Blog archive: October, 2003

Blog subjects:

  • Pseudoscience in the mental-health industry

  • Unethical behavior among pharmaceutical companies

  • Whatever else strikes my fancy

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Note:  Blog updates occur sporadically.  I'm just too busy to maintain a schedule of daily entries.  Thanks for understanding.

Friday, October 31, 2003

And speaking of antidepressants and suicide, did anyone watch E.R. on television on Thursday night?  One of the characters revealed that she was taking the antidepressant Zoloft (generic sertraline;  called “Lustral” in Britain).  Later in the episode, this same character attempted suicide by pouring charcoal lighter-fluid on herself and lighting herself on fire.


And in a related item, British psychiatrist David Healy has written a new book about the problems with antidepressants.  The book is called, Let Them Eat Prozac.  For now, the book is only available direct from the Canadian publisher.  However, an American edition will be released this spring.  Here's an excerpt from a review of the book:

Perils of Prozac-popping

Before Prozac, few people risked getting depression.  Now, it seems, we are all at risk.  Better pay close attention, then, to David Healy's wonderfully perspicuous account of how a treatment can manufacture disease.  [...]

Of course, depression has always been with us, and Healy presents some moving stories of how this disease can blight the lives of those affected.  The great boom in depressive illness, however, dates back only to the discovery and marketing of Prozac.

Prior to the 1990s, comparatively few people were thought to suffer from depression:  perhaps one person in 10,000.  With the discovery of the Prozac family of drugs there came, not coincidentally, an explosive increase in diagnoses of depressive illness.

For an interesting interview with Dr. Healy, see this page.


More problems with antidepressants:

Group urges anti-depressant drug ban

Consumer advocates say Serzone has unacceptable risks

WASHINGTON, Oct. 29 – The anti-depressant Serzone, about to be pulled off the market in Canada and long gone in Europe, should be banned in the United States because of cases of deadly liver failure, a consumer advocacy group told the government Wednesday.

It's impossible to predict which patient will develop liver failure, an unacceptable risk considering Serzone works no better than older anti-depressants that don’t come with that side effect, Dr. Sidney Wolfe of Public Citizen told the Food and Drug Administration.

The United States is “lagging behind other countries in drug safety,” Wolfe wrote the FDA.  “Remove this drug from the market before more people are injured or killed.”


Saturday, October 25, 2003

OK, sorry about the lack of updates recently.  Here's a bunch of new stories that I've been accumulating over the past week or so:


The BBC website has an excellent article about the book, Therapy Culture, by British sociology professor Frank Furedi.  I mentioned this book in a prevoius blog update.  Here's an excerpt from the BBC story:

Desperation nation – Britain in therapy

The renowned British “stiff upper lip” has given way to a quivering lower lip as we increasingly turn to counselling, a new book argues.  But has therapy really corroded our national character?  [...]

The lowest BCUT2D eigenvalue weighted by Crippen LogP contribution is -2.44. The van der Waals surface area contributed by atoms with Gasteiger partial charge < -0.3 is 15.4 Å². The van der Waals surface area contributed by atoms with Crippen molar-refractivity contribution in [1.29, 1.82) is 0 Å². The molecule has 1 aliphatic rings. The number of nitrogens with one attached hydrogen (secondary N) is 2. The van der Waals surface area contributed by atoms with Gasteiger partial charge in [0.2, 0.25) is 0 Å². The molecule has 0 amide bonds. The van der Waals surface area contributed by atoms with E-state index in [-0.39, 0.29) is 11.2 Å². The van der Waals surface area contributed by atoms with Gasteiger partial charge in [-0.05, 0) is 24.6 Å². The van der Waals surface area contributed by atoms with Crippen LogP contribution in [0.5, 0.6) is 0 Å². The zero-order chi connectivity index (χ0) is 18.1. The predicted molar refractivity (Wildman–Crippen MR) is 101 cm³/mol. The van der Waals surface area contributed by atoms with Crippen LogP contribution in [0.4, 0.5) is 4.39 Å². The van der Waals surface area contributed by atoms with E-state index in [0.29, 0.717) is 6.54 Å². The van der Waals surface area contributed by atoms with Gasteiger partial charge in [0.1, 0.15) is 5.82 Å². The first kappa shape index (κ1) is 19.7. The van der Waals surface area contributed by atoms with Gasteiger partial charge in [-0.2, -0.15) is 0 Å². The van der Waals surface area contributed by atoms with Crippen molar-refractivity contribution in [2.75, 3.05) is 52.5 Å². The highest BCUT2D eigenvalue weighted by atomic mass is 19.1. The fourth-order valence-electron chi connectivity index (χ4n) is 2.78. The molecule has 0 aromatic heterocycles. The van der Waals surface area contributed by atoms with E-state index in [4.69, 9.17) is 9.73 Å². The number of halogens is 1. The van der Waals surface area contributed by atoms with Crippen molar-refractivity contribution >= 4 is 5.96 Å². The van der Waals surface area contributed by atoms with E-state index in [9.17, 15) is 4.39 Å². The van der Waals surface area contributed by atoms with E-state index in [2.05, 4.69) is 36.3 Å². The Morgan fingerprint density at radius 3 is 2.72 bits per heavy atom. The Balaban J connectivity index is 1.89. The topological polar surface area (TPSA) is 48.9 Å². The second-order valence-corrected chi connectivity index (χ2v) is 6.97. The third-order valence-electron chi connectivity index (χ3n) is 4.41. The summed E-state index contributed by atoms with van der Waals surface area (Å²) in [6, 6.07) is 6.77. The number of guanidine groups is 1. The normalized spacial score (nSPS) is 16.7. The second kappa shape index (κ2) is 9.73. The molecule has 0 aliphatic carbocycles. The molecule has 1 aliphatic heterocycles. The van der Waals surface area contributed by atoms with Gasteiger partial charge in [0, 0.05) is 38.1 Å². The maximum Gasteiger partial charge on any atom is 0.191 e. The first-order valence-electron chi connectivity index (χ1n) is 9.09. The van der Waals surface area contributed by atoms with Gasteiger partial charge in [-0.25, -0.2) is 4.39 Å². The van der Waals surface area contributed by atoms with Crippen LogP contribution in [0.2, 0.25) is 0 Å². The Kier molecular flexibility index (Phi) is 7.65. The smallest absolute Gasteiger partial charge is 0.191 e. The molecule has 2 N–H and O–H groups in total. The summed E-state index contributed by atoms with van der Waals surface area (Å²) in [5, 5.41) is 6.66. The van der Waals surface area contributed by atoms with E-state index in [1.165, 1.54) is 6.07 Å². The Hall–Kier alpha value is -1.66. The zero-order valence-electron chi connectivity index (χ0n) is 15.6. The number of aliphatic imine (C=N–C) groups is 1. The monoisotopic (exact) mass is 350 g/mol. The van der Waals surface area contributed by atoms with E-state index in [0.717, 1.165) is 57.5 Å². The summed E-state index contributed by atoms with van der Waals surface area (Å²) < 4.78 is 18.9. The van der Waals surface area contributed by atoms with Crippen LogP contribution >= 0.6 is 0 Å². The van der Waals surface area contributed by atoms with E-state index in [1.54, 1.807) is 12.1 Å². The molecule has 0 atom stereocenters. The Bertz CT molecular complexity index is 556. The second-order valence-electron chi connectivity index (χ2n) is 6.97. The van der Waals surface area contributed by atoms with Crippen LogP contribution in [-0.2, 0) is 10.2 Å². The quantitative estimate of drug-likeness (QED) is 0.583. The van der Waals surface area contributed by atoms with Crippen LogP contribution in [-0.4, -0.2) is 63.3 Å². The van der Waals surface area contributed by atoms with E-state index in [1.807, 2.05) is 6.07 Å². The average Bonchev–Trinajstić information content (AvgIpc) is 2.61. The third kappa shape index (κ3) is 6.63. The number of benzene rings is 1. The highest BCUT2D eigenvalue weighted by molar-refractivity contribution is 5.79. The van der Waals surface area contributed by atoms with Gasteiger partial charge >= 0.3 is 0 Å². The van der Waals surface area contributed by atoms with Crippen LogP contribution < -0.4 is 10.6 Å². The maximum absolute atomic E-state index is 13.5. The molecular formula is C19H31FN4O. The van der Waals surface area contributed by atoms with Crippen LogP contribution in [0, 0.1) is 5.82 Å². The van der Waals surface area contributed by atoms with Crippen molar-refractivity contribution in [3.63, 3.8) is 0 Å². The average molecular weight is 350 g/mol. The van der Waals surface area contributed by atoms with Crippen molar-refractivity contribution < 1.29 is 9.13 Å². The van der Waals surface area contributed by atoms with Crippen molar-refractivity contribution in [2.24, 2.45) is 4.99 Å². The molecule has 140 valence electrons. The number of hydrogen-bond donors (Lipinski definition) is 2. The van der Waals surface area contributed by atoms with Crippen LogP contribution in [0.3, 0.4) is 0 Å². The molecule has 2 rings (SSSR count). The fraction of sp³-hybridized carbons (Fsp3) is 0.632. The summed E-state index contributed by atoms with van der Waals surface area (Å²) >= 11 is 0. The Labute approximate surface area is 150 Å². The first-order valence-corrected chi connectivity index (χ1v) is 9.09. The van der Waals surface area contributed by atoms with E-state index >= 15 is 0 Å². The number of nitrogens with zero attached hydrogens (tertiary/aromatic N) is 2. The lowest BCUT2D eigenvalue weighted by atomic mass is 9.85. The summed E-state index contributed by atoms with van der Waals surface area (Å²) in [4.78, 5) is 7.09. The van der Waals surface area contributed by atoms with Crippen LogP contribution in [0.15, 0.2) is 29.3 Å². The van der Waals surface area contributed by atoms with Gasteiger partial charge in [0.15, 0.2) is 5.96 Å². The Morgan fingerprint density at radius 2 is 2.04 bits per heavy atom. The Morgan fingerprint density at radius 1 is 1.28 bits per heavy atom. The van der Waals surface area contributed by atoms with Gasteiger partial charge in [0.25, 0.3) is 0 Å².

Furedi claims that this “on the couch” culture ultimately has a damaging impact on individuals.  We are never really cured, so much as “placed in a state of recovery”, he says;  and our expectations of what we can achieve are constantly lowered by the notion that we need the guiding light of therapy to negotiate life's obstacles.  [...]

[Virginia Ironside] admits she spent 30 years having “counselling, psychotherapy, analysis and group therapy”.  But today she has serious doubts about the worth of such counselling.

“There is too much therapy around,” she says.  Ms Ironside believes that when therapy is offered for such commonplace, if horrible, life experiences as divorce and redundancy, it can actually makes things worse.

“It makes these events seem extraordinary rather than just the everyday miseries that we all have to endure,” she says.  “Therapy encourages people to look at the bad and miserable things in their lives, to focus on their misfortunes, which usually makes people feel worse and ends up inflaming their anger.”

She dismisses her own experience on the couch as “entirely harmful” “extremely expensive”.  It did little more than encourage a “poor me” attitude to life.

For what it's worth, I agree with Virginia Ironside.


Good news out of Denmark:

Denmark plans to stop prescribing anti-depressants to teenagers

COPENHAGEN (AFP) – Denmark is planning to recommend to doctors not to prescribe two anti-depressant drugs to patients under the age of 18 because of a risk they could be linked to suicides, health authorities said.

“Doctors have the right to prescribe freely what they want but we can warn them against prescribing Seroxat [called “Paxil” in the U.S.] and Efexor [spelled “Effexor” in the U.S.] to young people aged under 18 because of side effects increasing the risk of suicide attempts,” Doris Stenver of the Danish drugs agency said.


And in similar news from Japan:

Antidepressant drug Paxil poses suicide risk to young

TOKYO – The health ministry has learned that a widely prescribed antidepressant drug raises the risk of suicide by seriously depressed children at puberty, ministry and industry officials said Monday.

The Health, Labor and Welfare Ministry has ordered the importer to put warnings in its packages against administration of the drug to seriously depressed people aged under 18, the officials said.  However, it also warns that a sudden halt in use of the drug could cause perception disorders and is calling instead for a gradual reduction.

The drug, imported and sold by GlaxoSmithKline KK, the Japanese subsidiary of GlaxoSmithKline PLC of Britain, carries the product name Paxil and is prescribed by doctors in Japan often as the first choice for treating depression.

However, the drug company's clinical tests on children aged between 7 and 18 have found that the risk of patients with serious depression considering or planning suicide almost doubles when dosed with the drug, according to GlaxoSmithKline officials.


More bad news for the pharmaceutical industry:

Gloomy industry outlook soaks drug makers' stocks

NEW YORK -- Merck & Co. Inc. announced plans to cut 4,400 jobs after posting a slight drop in profits Wednesday and cutting earnings forecasts for the year, as most other major drug makers also reported third-quarter results rife with negative implications. Drug stocks tumbled.